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New ADA Criteria for Diagnosis of Gestational Diabetes

You can't tell if she has gestational diabetes just by looking

You can’t tell if she has gestational diabetes just by looking

Gestational diabetes occurs in 5% of pregnancies in the U.S., affecting more than 240,000 births annually. Compared to caucasians, gestational diabetes mellitus (GDM) occurs more often in blacks, native Americans, Asians, and Latinos.

So What’s the Big Deal?

Numerous problems are associated with GDM, for both the mother and the baby:

  • dangerously high blood pressure (preeclampsia)
  • excessive amount of amniotic fluid (the baby in the uterus floats in this fluid)
  • delivery requiring an operation
  • early or premature delivery
  • death of the baby
  • birth trauma, such as broken bones or nerve injury
  • metabolic problems in the baby (low blood sugar, for example)
  • abnormally large baby (macrosomia, a major problem)

How Is Gestational Diabetes Diagnosed?

All pregnancies are characterized by some degree of insulin resistance and high insulin levels: they are necessary for the baby.  Nevertheless, healthy pregnant women run blood sugars 20% lower than when they are not pregnant.

Most women should undergo a screening test for gestational diabetes around the 24th to 28th week of pregnancy.  Screen earlier if undiagnosed type 2 diabetes is suspected or if risk factors for diabetes are present.  The American Diabetes Association (2014 guidelines) recommends either one of two screening tests.

  • “One-step test.” It’s a morning oral glucose tolerance test after at least eight hours of fasting. Fasting blood sugar is tested then he woman drinks 75 grams oral of glucose.  Blood sugar is tested again one and two hours later.  This blood sample is obtained by a needle in a vein, not by finger prick.  Gestational diabetes is diagnosed if any of the following apply: 1) fasting glucose is 92 mg/dl (5.1 mmol/l) or higher, 2) 0ne-hour level is 180 mg/dl (10.0 mmol/l) or higher, or 3) two-hour level is 153 mg/dl (8.5 mmol/l) or higher.
  • “Two-step test.” This is a nonfasting test with only one needle-stick. The woman drinks 50 grams of glucose; plasma glucose is tested one hour later. But if it’s over 140 mg/dl (10.0 mmol/l), that’s a flunk and a three-hour 100-gram oral glucose tolerance test in the fasting state must be done (step two). Gestational diabetes is present if the three-hour glucose is 140 mg/dl (7.8 mmol/l) or higher. Other experts say the diagnosis requires two or more of the following:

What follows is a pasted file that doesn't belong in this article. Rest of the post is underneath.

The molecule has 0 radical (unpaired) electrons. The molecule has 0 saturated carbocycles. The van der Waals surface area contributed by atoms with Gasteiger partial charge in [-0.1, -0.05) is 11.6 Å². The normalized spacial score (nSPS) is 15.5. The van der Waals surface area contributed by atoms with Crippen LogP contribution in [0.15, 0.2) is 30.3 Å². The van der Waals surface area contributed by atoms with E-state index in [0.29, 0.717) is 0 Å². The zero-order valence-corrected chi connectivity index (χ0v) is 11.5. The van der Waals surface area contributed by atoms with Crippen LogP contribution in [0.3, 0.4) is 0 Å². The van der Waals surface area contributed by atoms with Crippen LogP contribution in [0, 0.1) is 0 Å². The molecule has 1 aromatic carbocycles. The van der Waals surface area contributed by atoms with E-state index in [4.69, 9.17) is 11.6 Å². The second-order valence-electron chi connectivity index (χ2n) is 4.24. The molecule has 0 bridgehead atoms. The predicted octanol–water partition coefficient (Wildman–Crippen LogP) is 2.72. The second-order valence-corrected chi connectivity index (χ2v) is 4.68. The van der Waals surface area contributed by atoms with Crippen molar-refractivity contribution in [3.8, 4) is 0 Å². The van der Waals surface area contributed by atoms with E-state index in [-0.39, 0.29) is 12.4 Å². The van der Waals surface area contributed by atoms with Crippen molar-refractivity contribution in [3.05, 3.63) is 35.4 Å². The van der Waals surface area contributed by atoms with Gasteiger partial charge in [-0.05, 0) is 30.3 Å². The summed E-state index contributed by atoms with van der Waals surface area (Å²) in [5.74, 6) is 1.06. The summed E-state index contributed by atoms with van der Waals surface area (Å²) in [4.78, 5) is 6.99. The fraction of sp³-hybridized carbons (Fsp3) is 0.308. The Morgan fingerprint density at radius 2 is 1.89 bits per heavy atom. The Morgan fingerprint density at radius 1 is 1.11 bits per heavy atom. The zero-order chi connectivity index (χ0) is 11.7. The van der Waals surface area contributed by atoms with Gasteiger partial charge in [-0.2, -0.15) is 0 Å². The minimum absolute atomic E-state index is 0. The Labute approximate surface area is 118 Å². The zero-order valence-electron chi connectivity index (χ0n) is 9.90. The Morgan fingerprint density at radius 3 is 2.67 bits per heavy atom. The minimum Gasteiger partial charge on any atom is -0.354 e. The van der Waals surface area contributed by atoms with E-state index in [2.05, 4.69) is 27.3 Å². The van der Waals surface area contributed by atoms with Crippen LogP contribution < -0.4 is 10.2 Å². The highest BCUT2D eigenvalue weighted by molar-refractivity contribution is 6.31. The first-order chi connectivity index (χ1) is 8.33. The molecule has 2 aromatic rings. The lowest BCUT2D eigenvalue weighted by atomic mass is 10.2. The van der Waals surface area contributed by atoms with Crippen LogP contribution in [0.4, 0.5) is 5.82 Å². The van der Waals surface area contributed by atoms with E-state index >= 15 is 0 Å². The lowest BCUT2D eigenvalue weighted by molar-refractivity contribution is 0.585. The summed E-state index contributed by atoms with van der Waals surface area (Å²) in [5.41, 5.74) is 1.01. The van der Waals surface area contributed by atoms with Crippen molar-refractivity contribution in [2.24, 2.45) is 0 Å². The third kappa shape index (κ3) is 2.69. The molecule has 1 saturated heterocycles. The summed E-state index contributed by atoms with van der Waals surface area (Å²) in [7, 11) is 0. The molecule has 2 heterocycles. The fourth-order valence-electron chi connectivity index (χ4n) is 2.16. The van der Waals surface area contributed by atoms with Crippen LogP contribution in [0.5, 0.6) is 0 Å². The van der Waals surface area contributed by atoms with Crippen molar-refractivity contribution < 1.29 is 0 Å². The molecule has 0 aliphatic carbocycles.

• fasting blood sugar > 95 mg/dl (5.3 mmol/l)
    • 1-hour blood sugar > 180 mg/dl (10 mmol/l)
    • 2-hour blood sugar > 155 mg/dl (8.6 mmol/l)
    • 3-hour blood sugar > 140 mg/dl (7.8 mmol/l)

You’ll find that various expert panels have proposed different criteria for the diagnosis. The National Institutes of Health in the U.S. published their consensus statement in 2013.

There’s no need for the screening test if a random blood sugar is over 200 mg/dl (11.1 mmol/l) or a fasting sugar is over 126 mg/dl (7 mmol/l): those numbers already define diabetes, assuming they are confirmed with a second high reading.  A random blood sugar over 200 mg/dl (11.1 mmol/l) should probably be repeated for confirmation.  Gestational diabetes can be diagnosed at the first prenatal visit if fasting blood sugar is 92 or over mg/dl (5.1 mmol/l or over) but under 126 mg/dl (7 mmol/l), or if hemoglobin A1c at the first prenatal visit is 6.5% or greater.

Women with diabetes in the first trimester have overt diabetes, not gestational diabetes.

Steve Parker, M.D.

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